There is a big Rock sound on the title track and the closing She’s Leaving This Place For Good with electric guitar and harmonica winding around the rhythms and How Soon Is Never has a big strings sound to augment the arrangement. Moonlight Café has a strong keyboard/synth melody running alongside the plaintive vocal of Miller and the more acoustic arrangements of Motel Rooms Of Ocean Blue, Lament Of The Sea and Bonfires Of Navarino Road show another change of direction. A big, bright production and lots of good moments across the twelve tracks here.

Kaz Murphy Ride Out The Storm Self Release

An experienced singer-songwriter who has shared the stage with many noted artists and who released his debut album back in 1997 to critical acclaim. This is the fourth solo album and is produced by Scrappy Jud Newcomb (Patty Griffin, Slaid Cleaves, Ray Wylie Hubbard). Newcomb also contributes on various guitars, both acoustic and electric, in addition to playing mandolin, bass and singing. Pat Manske plays drums and percussion.

Eleven songs based around a folk/blues sound with fine ensemble playing and a focus around varied relationships in the song-writing; Blue Devil Sky has a deserted family story while Soft Heart has a message of helping out others less fortunate. When People Come Together is a song of hope for society and our ability to endure.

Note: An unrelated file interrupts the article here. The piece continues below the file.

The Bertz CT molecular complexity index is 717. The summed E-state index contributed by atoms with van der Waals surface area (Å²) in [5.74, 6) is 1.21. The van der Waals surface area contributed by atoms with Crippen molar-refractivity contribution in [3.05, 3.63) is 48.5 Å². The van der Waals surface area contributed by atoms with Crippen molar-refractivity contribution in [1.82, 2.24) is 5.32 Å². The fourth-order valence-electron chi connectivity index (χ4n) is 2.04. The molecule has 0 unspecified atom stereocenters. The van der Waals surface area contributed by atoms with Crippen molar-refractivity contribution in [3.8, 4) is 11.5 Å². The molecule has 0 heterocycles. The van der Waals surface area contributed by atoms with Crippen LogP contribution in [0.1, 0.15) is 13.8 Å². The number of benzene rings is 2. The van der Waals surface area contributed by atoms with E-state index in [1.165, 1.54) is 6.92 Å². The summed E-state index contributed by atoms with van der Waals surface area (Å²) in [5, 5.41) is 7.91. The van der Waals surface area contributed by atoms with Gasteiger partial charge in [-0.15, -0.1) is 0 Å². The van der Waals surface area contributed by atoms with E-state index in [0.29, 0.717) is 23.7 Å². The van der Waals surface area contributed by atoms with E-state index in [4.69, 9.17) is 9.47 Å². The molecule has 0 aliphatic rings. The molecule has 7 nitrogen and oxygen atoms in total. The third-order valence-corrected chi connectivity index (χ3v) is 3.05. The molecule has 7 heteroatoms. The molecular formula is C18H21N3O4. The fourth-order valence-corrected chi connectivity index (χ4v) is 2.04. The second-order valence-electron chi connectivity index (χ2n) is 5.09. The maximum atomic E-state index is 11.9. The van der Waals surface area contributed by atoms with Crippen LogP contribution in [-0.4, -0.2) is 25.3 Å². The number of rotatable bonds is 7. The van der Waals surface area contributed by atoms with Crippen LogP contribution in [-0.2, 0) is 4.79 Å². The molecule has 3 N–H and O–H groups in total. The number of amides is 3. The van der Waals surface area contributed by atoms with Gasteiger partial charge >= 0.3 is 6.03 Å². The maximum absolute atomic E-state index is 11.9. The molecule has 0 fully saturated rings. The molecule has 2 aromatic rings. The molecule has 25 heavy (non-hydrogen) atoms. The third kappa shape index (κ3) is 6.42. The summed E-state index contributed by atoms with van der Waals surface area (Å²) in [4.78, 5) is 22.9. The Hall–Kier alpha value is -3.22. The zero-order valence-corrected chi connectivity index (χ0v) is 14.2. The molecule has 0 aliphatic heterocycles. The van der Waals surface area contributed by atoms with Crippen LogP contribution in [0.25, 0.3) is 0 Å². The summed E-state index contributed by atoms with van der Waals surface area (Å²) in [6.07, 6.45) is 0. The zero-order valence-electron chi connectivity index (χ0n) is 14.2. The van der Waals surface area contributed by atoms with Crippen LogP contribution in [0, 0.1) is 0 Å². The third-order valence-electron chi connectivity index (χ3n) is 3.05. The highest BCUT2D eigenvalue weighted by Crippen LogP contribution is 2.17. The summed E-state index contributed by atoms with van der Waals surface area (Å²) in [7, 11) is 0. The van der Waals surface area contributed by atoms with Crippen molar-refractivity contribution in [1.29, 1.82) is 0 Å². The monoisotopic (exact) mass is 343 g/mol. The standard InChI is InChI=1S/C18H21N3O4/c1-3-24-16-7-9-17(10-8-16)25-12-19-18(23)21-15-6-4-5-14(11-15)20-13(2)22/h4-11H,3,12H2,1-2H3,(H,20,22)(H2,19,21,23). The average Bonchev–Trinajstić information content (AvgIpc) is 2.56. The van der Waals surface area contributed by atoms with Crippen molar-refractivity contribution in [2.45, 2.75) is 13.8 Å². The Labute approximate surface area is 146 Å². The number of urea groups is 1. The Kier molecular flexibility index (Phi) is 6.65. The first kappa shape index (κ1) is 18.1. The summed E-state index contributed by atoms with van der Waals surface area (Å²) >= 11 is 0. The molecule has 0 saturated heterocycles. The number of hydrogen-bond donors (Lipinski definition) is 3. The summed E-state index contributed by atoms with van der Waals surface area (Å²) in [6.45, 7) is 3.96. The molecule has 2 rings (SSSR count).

Where You Come From is a song about having a strong identity with your roots and where you were born and raised, with a driving bass line and a great melody running through it. Forget About The World Tonight is a fine sentiment and one that is best enjoyed by a night fire with a slow glass of wine. The final song, Rise Me Up, with Penny Jo Pullus on backing vocals has a celebratory message and an appropriate end to proceedings. 

Dirk & The Truth Along The Road Self Release

This band are based in Annapolis and this debut is a 5-track EP produced by Matt Ascione and engineered by Bob Dawson. There are a lot of players on the song credits, with the core 4-piece band augmented by a further seven musicians across the tracks. 

Dirk Schwenk writes all songs and Table Set For Two is a cheating song while The River celebrates nature and the feeling of revival. I Am Graced is a love song with a nice melody and tempo and the following song, Along The Road She Comes has a similar theme, with the message of feeling lucky in life. 

The final song, Flag On A Hill, is a patriotic statement of defending the land of the free in the USA. Whereas the sentiment is perfectly fine, I’m somewhat troubled by the evidence to the contrary, every day, in the media. Professing to adhere to the words in the declaration of independence is one thing but the words of George Washington sound a clear warning; “Guard against the impostures of pretended patriotism”.

Overall, this is a country rock sound that bodes well for future projects.